A prominent female lobbyist employed her former personal trainer, a Serbian immigrant, at her lobbying firm and agreed to sponsor his H-1B visa so that he could stay in the United States. Over the course of his three year employment with the firm, the employee claimed that he was consistently harassed with sexual propositions and innuendo by his female supervisor. Although the employee rebuffed his supervisor's advances, he claimed that the supervisor attempted to control the employee’s personal life, including forbidding him from dating other women, by reminding him that his immigration status depended on her. The employee was terminated and filed a lawsuit for sexual harassment, hostile work environment and retaliation pursuant to the DC Human Rights Act. The jury awarded the employee $800,000 in damages for his sexual harassment and hostile work environment claims, and $12,000 for retaliation. On the employee's fee motion, the trial judge awarded an additional $455, 730. The employer appealed, arguing various instructional and evidentiary errors at the trial court level. The District of Columbia Court of Appeals found those errors to be "harmless," and firmly affirmed the judgment and award. This case serves as a reminder to employers that though the majority of sexual harassment cases involve female plaintiffs, the law applies equally to both genders. It is important to have clear anti-harassment policies in place, and to ensure that employees, particularly supervisors and decision-makers, are timely trained on these policies.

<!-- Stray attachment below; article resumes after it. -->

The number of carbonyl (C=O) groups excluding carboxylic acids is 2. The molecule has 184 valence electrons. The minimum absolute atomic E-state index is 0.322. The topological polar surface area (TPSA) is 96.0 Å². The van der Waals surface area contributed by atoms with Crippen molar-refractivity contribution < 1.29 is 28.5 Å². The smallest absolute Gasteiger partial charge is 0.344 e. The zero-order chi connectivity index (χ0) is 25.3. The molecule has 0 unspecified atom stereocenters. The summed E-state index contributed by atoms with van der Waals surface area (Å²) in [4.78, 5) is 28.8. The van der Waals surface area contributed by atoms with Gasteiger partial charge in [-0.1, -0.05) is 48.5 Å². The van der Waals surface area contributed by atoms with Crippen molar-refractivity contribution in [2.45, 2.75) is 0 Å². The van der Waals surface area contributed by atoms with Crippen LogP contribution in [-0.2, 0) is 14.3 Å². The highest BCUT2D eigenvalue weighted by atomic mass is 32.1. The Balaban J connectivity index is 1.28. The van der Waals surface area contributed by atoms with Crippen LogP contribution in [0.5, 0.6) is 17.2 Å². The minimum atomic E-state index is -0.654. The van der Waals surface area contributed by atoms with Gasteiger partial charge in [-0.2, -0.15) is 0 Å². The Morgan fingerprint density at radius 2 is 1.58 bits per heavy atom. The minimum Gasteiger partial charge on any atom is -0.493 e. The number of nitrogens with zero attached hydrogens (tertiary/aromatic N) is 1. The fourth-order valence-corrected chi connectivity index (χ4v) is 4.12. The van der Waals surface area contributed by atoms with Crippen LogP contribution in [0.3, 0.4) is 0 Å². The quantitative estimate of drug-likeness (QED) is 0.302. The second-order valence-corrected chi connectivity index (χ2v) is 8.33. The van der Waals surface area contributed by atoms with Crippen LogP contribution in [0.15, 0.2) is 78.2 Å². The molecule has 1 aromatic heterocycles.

You can read the Court's decision in Campbell-Crane & Associates, Inc. v. Stamenkovic here. If you have questions about this case or about your own anti-sexual harassment policies and training, please contact Jennifer Ballard.Hostile Work Environment, retaliation, sexual harassment